Some have tried to cap broker compensation, but if the cap is tight
enough to pinch, the brokers just shift to other lenders.
Many lenders recognize a need for concerted action, but none are prepared
to assume a leadership role because of fear of loss of business or concerns
What Has Been HUD�s
Policy on YSPs?
The Real Estate
Settlement Procedures Act (RESPA) prohibits referral fees.
HUD, which administers RESPA, has taken the position that YSPs retained
by brokers are legal if they are �reasonably related� to the value of the
services provided to the borrower. Otherwise,
such payments are illegal referral fees, paid for steering borrowers to
HUD has never made any serious effort at enforcement.
I could find only a single enforcement action related to excessive broker
charges, and the action was directed against the lender funding the loans rather
than the brokers.
is no effective way to enforce the rule by examining broker compensation and the
services performed in individual transactions.
Gathering the required data from brokers is far beyond HUD�s capacity.
It has never had more than 4 examiners for enforcing all RESPA
rules, of which the broker compensation rule is just one.
Mortgage brokers will be involved in about 3 million transactions this
there are no generally accepted standards as to what constitutes �reasonable�
compensation. Is, say, $4500 on a
transaction excessive? A HUD
examiner has no way of determining how many hours the broker spent educating the
client, or how much money the broker may have saved the client through astute
loan selection and shopping. In
addition, any fair assessment should take into account small loans made by the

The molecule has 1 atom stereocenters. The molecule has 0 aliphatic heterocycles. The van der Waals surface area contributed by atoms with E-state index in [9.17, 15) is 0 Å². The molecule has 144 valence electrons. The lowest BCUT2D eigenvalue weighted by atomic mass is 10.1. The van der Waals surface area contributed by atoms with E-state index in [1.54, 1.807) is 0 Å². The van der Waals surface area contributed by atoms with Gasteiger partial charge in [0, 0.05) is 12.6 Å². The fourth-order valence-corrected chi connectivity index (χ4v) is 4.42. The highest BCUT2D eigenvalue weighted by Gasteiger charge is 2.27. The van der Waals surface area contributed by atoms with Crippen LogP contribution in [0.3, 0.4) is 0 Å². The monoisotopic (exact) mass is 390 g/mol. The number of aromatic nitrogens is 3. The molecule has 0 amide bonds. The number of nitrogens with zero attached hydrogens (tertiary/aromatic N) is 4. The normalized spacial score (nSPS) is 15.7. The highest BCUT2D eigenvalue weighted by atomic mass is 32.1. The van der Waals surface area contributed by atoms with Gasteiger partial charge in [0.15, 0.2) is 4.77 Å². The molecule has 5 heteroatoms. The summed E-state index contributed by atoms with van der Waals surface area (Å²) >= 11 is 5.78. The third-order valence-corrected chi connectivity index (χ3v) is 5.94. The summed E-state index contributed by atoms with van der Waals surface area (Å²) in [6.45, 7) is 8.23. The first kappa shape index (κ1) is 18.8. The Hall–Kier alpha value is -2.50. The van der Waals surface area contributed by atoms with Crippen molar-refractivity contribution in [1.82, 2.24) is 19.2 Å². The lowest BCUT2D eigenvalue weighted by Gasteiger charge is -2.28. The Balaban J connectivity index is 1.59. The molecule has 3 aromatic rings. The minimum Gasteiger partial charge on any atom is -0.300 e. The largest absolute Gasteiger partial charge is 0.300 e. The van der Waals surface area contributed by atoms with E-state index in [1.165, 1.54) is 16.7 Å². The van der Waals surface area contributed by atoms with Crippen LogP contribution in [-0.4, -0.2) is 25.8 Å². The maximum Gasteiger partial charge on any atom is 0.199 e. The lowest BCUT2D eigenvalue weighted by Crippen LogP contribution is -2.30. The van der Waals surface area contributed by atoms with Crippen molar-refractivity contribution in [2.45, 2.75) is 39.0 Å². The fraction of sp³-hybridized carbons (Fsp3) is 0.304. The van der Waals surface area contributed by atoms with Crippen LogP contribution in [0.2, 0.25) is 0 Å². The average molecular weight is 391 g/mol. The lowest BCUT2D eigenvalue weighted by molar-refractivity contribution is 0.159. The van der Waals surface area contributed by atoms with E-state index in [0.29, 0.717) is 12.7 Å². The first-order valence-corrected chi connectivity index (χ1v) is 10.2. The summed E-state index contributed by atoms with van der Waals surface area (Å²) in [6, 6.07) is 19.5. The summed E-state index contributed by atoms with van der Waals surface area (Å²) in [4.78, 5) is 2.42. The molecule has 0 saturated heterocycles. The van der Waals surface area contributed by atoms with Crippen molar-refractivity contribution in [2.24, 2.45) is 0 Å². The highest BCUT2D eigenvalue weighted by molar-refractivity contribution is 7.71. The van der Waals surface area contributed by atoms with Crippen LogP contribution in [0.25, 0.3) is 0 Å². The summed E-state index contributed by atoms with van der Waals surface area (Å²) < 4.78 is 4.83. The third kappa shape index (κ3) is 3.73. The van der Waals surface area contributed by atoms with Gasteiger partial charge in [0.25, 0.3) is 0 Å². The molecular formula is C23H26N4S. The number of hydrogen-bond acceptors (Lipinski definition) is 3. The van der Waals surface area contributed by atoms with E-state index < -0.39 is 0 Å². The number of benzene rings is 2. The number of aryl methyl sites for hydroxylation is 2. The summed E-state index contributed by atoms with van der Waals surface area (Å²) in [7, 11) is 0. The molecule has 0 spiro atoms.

same broker on which the fee might be only $500.
These quandaries would defeat the wisest examiners.
line: HUD has to this point been YSP-impotent.
Has Culpepper vs Irwin Changed the Situation?
recent decision of the 11th Circuit Court held that lenders who had paid YSPs to
brokers could be vulnerable to class action suits by borrowers.
The court also held that
whether YSPs were compensation for services or illegal referral fees could be
determined by the general conditions under which the lender pays the broker.
Assessment of individual transactions was not necessary.
This decision has
put the industry in a dither. Wholesale
lenders feel that unless it is reversed or counteracted in some way, they are
vulnerable to potential claims on existing loans where brokers retained YSPs,
and they will be forced to stop offering YSPs through most brokers in the
They are now
looking to HUD for relief.
What Would Be
the Consequences If Wholesale Lenders Stopped Offering YSPs to Brokers?
A major class of loan provider, and the borrowers who use them, would be
deprived of a valuable option. The
option would not disappear from the market, however.
Business would shift from brokers to retail lenders, where the abuses
would disappear from sight, even though they would still be there.
In addition, many
brokers would join �net branches� of small retail lenders as loan officer
employees. Since net branches allow
their loan officers to maintain their operating independence, the predators
among them could abuse borrowers just as they did before.
But because their employers are lenders who are not required to disclose
their income from loans the way brokers are, their abuses would be invisible.
The only positive
would be that wholesale lenders would continue offering YSPs to Upfront Mortgage
Brokers (UMBs). Since UMBs credit